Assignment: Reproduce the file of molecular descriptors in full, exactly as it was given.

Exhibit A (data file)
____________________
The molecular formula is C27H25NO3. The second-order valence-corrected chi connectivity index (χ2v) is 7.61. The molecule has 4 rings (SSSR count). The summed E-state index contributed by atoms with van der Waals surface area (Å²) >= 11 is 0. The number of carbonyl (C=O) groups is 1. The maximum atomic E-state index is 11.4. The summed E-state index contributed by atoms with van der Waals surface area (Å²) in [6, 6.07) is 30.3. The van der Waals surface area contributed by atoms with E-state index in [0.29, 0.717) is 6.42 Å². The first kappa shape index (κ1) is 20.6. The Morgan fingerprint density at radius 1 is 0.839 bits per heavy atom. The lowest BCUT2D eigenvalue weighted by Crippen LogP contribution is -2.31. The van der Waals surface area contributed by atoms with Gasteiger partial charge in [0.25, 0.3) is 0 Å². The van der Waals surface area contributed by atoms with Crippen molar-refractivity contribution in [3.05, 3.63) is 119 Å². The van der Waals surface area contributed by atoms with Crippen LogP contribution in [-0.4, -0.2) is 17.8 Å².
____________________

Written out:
The molecular formula is C27H25NO3. The second-order valence-corrected chi connectivity index (χ2v) is 7.61. The molecule has 4 rings (SSSR count). The summed E-state index contributed by atoms with van der Waals surface area (Å²) >= 11 is 0. The number of carbonyl (C=O) groups is 1. The maximum atomic E-state index is 11.4. The summed E-state index contributed by atoms with van der Waals surface area (Å²) in [6, 6.07) is 30.3. The van der Waals surface area contributed by atoms with E-state index in [0.29, 0.717) is 6.42 Å². The first kappa shape index (κ1) is 20.6. The Morgan fingerprint density at radius 1 is 0.839 bits per heavy atom. The lowest BCUT2D eigenvalue weighted by Crippen LogP contribution is -2.31. The van der Waals surface area contributed by atoms with Gasteiger partial charge in [0.25, 0.3) is 0 Å². The van der Waals surface area contributed by atoms with Crippen molar-refractivity contribution in [3.05, 3.63) is 119 Å². The van der Waals surface area contributed by atoms with Crippen LogP contribution in [-0.4, -0.2) is 17.8 Å².